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COVID-19 caused me to become my husband's carer

Julie Nevett was cared for by her husband until their roles were reversed when he contracted COVID-19 last year

Julie Nevett before she became a carer (cropped)

Rob Nevett, 81, caught Covid-19 while in hospital and it left him needing round the clock care. Here his wife Julie, 58, shares her story about how she went from being cared for to being a full-time carer.

My husband Rob and I used to do everything together. He never used to sit still. He’d been living with COPD (chronic obstructive pulmonary disease) for 13 years but he was a fit man and was always on the go.

I suffer from severe back problems and I have arthritis in my knees, hands and feet and Rob was actually my carer. But this all changed when Rob caught Covid-19. Now our roles have completely changed and it has been really hard for both of us. I have gone from being the one who was looked after to being Rob’s carer.


2020 changed everything

Towards the end of 2020, Rob suffered a few bad breathing spells and was admitted to hospital. Unfortunately, it was during his stay in hospital that he caught Covid-19. One of his lungs had already been damaged by COPD but the other lung was severely affected by the virus so it only has a third of its normal capacity.

Rob was discharged from hospital on 10th February and it has been such a shock for the whole family. He has gone from being someone who is always doing something to someone who is bed ridden and needs oxygen 24/7. I know I am doing a lot of running around but the hardest part is that I have not got the person I married.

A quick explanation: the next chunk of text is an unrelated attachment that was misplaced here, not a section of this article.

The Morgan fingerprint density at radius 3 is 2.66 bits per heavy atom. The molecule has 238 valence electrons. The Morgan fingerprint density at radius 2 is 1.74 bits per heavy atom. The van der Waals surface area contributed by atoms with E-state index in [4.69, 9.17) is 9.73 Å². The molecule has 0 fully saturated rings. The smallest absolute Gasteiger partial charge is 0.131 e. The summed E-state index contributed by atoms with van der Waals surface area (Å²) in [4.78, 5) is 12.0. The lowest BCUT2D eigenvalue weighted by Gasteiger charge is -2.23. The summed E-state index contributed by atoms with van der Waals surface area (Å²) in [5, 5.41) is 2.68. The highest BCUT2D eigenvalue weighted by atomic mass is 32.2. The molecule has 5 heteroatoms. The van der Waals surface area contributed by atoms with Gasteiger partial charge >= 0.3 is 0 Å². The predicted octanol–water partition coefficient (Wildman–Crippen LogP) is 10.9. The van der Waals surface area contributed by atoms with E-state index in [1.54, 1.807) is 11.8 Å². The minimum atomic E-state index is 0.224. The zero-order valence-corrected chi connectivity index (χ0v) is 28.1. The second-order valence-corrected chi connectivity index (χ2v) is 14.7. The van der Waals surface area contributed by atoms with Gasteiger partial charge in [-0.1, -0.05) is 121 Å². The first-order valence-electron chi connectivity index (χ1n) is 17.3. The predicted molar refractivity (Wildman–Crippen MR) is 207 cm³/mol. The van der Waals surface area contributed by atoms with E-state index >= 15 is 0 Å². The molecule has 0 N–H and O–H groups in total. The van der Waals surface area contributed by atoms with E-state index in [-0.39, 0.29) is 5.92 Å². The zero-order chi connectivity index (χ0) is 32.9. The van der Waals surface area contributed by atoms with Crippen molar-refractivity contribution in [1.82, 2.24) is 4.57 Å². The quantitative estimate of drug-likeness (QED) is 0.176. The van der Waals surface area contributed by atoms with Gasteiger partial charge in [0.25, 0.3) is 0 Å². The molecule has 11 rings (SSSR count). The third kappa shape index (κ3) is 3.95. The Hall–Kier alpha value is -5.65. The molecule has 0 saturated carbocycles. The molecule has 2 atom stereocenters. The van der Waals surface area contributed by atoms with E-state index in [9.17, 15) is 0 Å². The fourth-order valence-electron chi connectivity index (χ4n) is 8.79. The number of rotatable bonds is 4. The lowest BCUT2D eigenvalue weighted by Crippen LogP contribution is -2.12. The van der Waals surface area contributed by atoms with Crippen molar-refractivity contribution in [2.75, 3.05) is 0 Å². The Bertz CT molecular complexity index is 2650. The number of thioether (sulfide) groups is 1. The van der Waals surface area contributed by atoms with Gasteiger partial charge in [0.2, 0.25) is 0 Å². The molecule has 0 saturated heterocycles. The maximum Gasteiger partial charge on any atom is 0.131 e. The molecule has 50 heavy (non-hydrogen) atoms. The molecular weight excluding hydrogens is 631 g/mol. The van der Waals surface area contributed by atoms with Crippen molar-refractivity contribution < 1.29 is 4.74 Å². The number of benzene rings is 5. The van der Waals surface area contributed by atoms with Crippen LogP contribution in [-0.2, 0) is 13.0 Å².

Rob was very independent. He used to do everything for himself. Before this, he had been making me garden furniture.
There has been some light at the end of the tunnel as Rob is now able to get up and he can walk with the help of a frame to the kitchen but it takes him 10 minutes to go from one room to the next.


Adapting to the new normal

We’ve spoken with doctors at the hospital and although there has been some improvement, Rob is expected to remain on oxygen all the time.

I never realised that being a carer was so full on and I am so grateful for all the care and support we receive.

I know we are very lucky because our two sons, their girlfriends and our god daughter are absolutely wonderful. They will come around at the drop of a hat to help with anything we need and we have great neighbours.


Supported by the Hospice

Emotionally it has been very difficult for both of us too and the support we have received from Saint Francis Hospice has been great. Rob still gets very upset because he can’t do the things he used to. He speaks to Briony from the Hospice’s Family Support Team and that really helps him.

Up until recently, I was speaking with Zainub, who was on a placement with the Family Support Team and she was incredible. She made me realise that although Rob is very poorly, I have to look after myself. When you hear it from someone outside your family, it is completely different and it means a lot to know I can just get in touch if I need to speak to someone again.

The nurses from the Hospice ring us regularly and even though we don’t need nursing support now, it is so nice to know they are there and at the end of the phone.


Ways you can support

To help us continue to support people like Rob, and family members like Julie, consider donating to our Spring Appeal. Click here to make a one-off or regular donation.